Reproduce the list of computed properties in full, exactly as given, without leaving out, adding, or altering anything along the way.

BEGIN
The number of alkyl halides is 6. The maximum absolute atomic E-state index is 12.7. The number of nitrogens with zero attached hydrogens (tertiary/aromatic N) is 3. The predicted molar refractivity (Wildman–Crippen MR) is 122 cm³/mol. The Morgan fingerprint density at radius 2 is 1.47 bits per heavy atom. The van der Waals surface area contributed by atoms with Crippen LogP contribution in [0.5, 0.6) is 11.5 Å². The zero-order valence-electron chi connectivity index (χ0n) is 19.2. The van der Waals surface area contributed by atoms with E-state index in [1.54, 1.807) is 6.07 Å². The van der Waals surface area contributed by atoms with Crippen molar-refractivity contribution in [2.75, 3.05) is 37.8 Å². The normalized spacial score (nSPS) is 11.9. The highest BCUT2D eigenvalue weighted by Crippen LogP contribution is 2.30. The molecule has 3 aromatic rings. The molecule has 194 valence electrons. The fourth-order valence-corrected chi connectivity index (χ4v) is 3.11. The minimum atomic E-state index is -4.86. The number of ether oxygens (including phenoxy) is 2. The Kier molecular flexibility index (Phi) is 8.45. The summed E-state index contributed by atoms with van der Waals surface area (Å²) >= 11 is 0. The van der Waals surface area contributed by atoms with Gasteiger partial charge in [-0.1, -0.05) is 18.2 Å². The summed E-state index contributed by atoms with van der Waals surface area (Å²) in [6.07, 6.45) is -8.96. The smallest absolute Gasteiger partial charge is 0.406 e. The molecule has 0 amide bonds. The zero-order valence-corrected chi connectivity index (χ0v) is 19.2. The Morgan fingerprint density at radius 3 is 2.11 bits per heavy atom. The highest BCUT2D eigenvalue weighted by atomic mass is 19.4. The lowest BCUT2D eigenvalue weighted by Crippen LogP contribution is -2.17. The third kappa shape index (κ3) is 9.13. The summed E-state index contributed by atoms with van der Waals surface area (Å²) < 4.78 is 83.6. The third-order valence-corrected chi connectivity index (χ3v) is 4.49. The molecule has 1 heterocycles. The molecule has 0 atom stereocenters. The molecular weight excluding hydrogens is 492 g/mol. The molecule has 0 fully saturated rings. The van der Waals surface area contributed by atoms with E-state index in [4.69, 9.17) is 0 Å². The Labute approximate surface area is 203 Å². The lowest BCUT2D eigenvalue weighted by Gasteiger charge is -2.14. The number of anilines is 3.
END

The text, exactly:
The number of alkyl halides is 6. The maximum absolute atomic E-state index is 12.7. The number of nitrogens with zero attached hydrogens (tertiary/aromatic N) is 3. The predicted molar refractivity (Wildman–Crippen MR) is 122 cm³/mol. The Morgan fingerprint density at radius 2 is 1.47 bits per heavy atom. The van der Waals surface area contributed by atoms with Crippen LogP contribution in [0.5, 0.6) is 11.5 Å². The zero-order valence-electron chi connectivity index (χ0n) is 19.2. The van der Waals surface area contributed by atoms with E-state index in [1.54, 1.807) is 6.07 Å². The van der Waals surface area contributed by atoms with Crippen molar-refractivity contribution in [2.75, 3.05) is 37.8 Å². The normalized spacial score (nSPS) is 11.9. The highest BCUT2D eigenvalue weighted by Crippen LogP contribution is 2.30. The molecule has 3 aromatic rings. The molecule has 194 valence electrons. The fourth-order valence-corrected chi connectivity index (χ4v) is 3.11. The minimum atomic E-state index is -4.86. The number of ether oxygens (including phenoxy) is 2. The Kier molecular flexibility index (Phi) is 8.45. The summed E-state index contributed by atoms with van der Waals surface area (Å²) >= 11 is 0. The van der Waals surface area contributed by atoms with Gasteiger partial charge in [-0.1, -0.05) is 18.2 Å². The summed E-state index contributed by atoms with van der Waals surface area (Å²) in [6.07, 6.45) is -8.96. The smallest absolute Gasteiger partial charge is 0.406 e. The molecule has 0 amide bonds. The zero-order valence-corrected chi connectivity index (χ0v) is 19.2. The Morgan fingerprint density at radius 3 is 2.11 bits per heavy atom. The highest BCUT2D eigenvalue weighted by atomic mass is 19.4. The lowest BCUT2D eigenvalue weighted by Crippen LogP contribution is -2.17. The third kappa shape index (κ3) is 9.13. The summed E-state index contributed by atoms with van der Waals surface area (Å²) < 4.78 is 83.6. The third-order valence-corrected chi connectivity index (χ3v) is 4.49. The molecule has 1 heterocycles. The molecule has 0 atom stereocenters. The molecular weight excluding hydrogens is 492 g/mol. The molecule has 0 fully saturated rings. The van der Waals surface area contributed by atoms with E-state index in [4.69, 9.17) is 0 Å². The Labute approximate surface area is 203 Å². The lowest BCUT2D eigenvalue weighted by Gasteiger charge is -2.14. The number of anilines is 3.